Justice Elena Kagan continues to proudly fly the geek flag in her recent dissent in Lockhart v. United States. It is a safe bet that the late Justice Scalia would have been proud of for Justice Kagan’s analysis of statutory sentence structure.
Justice Kagan stated in dissent:
Imagine a friend told you that she hoped to meet “an actor, director, or producer involved with the new Star Wars movie.” You would know immediately that she wanted to meet an actor from the Star Wars cast—not an actor in, for example, the latest Zoolander. Suppose a real estate agent promised to find a client “a house, condo, or apartment in New York.” Wouldn’t the potential buyer be annoyed if the agent sent him information about condos in Maryland or California? And consider a law imposing a penalty for the “violation of any statute, rule, or regulation relating to insider trading.” Surely a person would have cause to protest if punished under that provision for violating a traffic statute. The reason in all three cases is the same: Everyone understands that the modifying phrase—“involved with the new Star Wars movie,” “in New York,” “relating to insider trading”—applies to each term in the preceding list, not just the last.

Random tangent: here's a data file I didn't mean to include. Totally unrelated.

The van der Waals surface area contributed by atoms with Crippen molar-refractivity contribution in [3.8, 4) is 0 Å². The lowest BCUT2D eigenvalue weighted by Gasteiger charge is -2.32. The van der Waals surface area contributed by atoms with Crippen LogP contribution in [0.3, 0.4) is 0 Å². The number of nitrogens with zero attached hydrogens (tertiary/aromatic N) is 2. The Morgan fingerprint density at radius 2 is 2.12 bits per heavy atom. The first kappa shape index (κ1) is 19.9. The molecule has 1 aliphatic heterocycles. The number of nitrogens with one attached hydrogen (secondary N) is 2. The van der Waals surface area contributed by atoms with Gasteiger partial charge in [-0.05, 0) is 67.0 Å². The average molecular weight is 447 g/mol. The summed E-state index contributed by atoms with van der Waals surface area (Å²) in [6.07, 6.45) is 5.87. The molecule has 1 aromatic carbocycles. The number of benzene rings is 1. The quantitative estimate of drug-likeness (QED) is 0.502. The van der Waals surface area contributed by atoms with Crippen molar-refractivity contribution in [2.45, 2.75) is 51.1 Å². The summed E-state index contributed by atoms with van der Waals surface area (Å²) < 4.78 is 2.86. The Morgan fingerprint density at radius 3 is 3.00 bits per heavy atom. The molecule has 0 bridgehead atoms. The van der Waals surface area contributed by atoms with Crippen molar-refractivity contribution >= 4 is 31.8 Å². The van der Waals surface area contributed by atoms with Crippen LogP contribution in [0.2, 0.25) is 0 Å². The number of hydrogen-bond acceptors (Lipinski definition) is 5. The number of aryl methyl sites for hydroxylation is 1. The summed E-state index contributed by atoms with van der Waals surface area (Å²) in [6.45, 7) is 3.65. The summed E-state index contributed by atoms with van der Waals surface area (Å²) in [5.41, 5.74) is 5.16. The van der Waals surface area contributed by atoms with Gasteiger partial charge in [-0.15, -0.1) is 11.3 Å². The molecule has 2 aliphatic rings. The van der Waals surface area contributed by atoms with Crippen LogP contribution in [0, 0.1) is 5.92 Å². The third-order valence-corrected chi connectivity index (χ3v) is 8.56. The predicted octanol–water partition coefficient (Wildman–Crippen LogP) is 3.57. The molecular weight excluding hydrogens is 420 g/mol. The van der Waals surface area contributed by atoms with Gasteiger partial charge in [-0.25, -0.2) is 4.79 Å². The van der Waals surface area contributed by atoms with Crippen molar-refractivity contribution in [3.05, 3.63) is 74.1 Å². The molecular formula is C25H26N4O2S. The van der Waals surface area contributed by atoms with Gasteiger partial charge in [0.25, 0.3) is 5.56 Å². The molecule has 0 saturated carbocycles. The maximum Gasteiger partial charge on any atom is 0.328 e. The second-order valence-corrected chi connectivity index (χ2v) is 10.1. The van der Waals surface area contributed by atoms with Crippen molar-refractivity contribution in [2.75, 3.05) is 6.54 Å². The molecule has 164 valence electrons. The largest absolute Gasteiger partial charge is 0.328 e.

Lockhart v. United States (2016) ___U.S.___ [136 S.Ct. 958, ___L.Ed.2d___].
Justice Kagan succinctly summed up the issue in one sentence: That ordinary understanding of how English works, in speech and writing alike, should decide this case. Id.
It is refreshing to see a Supreme Court Justice who can make a point on common sense sentence construction while invoking both Star Wars and Zoolander.
Justice Kagan is the current legal geek on the Supreme Court. Time will tell if Judge Merrick Garland will be asked in Senate hearings on Han Solo’s Legal Justification to Shoot First, how the needs of the many outweigh the needs of the few, or if worthiness creates a revocable ownership interest in Thor’s Hammer.